This information should always be current, so make sure you agree to update everything if contact people, phone numbers, and other contact information changes.
Step 2: Quiet Hours
At least some of your time as a college student should be spent focused on your studies and taking care of yourself, but that can be hard if your roommates are up until all hours talking with friends on the phone or throwing crazy parties in the backyard.
Agreeing to quiet hours ahead of time is an important step to make sure you have time to study and sleep. You can also include a way to plan late parties and what sounds are allowed or not. For instance, it might be okay to run your dishwasher during quiet hours, but not the TV.
Step 3: Shared Expenses
Most roommates end up sharing at least some expenses like the costs of paper towels and other conveniences. Unless you want to keep all of your spending completely separate, it’s important to designate exactly what is and is not shared. That way, you don’t end up spending more than you can afford, expecting to get paid back or get asked to help pay for things you never wanted or needed.
This way, you can cover who will pay for what, what is shared, and whether big items like furniture or appliances are a shared expense.
Step 4: Food and Personal Items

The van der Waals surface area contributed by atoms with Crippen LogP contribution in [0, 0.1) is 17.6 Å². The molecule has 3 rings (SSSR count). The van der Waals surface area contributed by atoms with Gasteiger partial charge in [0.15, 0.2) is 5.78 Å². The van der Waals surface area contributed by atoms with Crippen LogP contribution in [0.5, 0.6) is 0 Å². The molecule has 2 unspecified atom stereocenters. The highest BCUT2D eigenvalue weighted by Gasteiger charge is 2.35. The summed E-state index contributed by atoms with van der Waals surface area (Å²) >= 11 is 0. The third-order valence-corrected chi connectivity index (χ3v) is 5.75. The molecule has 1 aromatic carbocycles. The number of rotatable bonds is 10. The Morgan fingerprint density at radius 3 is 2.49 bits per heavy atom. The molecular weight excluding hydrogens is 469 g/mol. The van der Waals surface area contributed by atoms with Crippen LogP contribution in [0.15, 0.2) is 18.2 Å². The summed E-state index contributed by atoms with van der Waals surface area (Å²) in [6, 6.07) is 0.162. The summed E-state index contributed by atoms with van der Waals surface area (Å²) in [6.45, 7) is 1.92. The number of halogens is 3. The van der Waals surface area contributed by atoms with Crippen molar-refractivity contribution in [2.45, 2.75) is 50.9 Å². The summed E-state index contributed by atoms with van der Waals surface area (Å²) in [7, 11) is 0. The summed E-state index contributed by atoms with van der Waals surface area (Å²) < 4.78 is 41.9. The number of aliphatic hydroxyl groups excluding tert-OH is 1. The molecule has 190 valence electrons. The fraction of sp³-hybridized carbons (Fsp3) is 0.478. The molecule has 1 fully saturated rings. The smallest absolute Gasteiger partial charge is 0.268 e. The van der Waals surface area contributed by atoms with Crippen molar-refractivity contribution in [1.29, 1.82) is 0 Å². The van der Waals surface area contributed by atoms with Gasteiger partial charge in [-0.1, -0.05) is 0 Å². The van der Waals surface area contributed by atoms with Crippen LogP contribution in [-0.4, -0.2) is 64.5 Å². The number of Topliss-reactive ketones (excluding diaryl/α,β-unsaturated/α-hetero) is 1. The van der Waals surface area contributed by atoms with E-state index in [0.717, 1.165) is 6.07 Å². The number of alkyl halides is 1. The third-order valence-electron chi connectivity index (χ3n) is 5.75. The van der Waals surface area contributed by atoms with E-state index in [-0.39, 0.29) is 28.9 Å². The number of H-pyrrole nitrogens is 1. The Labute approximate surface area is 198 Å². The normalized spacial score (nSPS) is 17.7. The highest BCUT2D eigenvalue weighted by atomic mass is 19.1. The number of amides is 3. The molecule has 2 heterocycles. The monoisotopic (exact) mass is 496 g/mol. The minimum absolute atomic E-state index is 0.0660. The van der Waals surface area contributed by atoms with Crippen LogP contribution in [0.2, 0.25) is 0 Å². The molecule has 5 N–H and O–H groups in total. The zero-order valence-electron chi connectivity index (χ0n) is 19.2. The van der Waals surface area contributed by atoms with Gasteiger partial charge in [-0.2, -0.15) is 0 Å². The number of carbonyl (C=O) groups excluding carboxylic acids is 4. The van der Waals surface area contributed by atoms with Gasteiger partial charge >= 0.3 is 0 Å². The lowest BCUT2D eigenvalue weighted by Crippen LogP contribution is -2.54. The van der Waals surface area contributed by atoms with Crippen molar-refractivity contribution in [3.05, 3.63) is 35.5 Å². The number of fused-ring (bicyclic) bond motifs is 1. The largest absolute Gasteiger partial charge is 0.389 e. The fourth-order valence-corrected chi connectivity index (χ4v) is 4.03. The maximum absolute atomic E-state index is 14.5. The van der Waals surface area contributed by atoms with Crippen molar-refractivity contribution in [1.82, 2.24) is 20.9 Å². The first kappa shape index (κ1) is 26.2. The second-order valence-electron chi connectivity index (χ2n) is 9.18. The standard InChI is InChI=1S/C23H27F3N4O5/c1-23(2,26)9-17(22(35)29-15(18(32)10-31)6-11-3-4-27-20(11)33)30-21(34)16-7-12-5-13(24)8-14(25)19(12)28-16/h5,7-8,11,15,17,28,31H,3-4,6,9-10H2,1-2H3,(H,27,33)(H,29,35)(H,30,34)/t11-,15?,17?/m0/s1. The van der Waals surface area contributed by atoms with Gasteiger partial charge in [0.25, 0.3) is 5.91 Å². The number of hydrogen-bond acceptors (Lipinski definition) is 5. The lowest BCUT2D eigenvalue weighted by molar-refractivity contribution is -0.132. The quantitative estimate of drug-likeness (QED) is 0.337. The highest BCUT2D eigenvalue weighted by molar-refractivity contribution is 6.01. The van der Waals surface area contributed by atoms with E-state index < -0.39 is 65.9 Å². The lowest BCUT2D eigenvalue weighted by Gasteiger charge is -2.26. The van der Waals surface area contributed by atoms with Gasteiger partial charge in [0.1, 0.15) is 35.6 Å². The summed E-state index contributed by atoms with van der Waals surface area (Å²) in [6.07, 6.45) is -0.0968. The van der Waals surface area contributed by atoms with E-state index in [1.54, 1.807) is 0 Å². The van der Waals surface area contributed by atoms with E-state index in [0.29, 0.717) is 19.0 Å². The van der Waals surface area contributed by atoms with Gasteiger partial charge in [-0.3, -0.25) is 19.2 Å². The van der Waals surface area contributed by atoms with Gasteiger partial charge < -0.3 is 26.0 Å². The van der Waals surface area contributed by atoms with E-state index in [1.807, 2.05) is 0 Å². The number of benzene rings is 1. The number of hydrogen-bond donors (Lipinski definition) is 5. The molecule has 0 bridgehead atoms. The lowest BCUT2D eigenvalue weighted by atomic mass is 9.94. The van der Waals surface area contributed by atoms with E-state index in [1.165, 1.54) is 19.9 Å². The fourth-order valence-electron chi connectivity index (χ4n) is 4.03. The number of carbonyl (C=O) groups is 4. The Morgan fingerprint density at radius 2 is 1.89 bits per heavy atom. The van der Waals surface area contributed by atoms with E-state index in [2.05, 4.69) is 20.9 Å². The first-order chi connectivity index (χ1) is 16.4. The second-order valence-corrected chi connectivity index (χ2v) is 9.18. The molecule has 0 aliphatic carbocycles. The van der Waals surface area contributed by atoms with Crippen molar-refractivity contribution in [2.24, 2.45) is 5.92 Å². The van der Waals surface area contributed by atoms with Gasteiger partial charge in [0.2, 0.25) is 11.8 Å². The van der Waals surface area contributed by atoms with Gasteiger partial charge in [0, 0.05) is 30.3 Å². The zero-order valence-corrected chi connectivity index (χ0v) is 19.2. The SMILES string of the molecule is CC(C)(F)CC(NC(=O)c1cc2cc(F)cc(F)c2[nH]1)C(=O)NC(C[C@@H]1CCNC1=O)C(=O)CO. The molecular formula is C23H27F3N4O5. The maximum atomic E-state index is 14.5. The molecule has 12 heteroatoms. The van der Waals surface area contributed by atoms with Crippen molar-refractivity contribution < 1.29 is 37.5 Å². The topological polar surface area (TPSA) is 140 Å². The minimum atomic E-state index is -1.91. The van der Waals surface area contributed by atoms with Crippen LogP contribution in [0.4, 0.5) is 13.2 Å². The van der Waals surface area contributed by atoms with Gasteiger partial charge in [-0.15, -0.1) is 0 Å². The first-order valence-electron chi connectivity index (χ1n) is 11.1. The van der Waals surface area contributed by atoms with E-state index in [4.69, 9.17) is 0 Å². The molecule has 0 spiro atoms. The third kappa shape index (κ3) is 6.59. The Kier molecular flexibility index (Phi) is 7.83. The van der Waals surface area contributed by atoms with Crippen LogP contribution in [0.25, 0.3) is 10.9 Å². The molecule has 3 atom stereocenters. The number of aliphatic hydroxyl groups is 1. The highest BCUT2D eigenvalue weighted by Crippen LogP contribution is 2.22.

Food might be something you want to share or partially share or something everyone is responsible for on their own. Whichever system you choose, you should have strict rules for how food should be handled and where it should be stored.
Having a section on personal items lets you decide if some things can be shared and what shouldn’t be. These should be things that are in common areas like blankets, TVs, gaming consoles, and so on. The owner of each item should always decide whether something is shared or not, including changing their mind later on.
Step 5: Guests
Guests are important in college, but it’s also important to have rules. What kinds of guests are allowed overnight (if any), and how much warning your roommates need before bringing someone over are both good starting places for figuring out guest rules.
Step 6: Cleaning Schedules
Cleaning can be a challenge for college roommates, so it’s important to come up with separate chores or a schedule to help keep everyone on task and make sure that your home looks and feels like a home.
Step 7: Subleasing
Not all leases allow subletting, but it’s common for college students to need to find someone to take over all or part of their lease. You should have some rules, like everyone getting to meet and approve a new sublet, to make sure subleasing doesn’t cause problems in the future.
Step 8: Safety, College Rules, and Disagreement Management
Your college may also have some rules about living together, especially if you live on campus. It’s important to know those rules, so they should be included in your lease agreement.
Any additional safety precautions should also be listed here. For instance, if one of your roommates is deathly allergic to nuts, they may ask that nut product be kept out of the house or have specific labeling and storage requirements to keep themselves safe.
It’s important to allow everyone to add their safety requirements, be they there for physical or mental health reasons.
Step 9: Signatures
Once you’ve agreed to everything in the agreement, it’s important to sign it as proof that you’ve all talked and consented. You should also update signatures anytime the agreement is changed so that you always know that everyone understands and is on board with what you’ve outlined.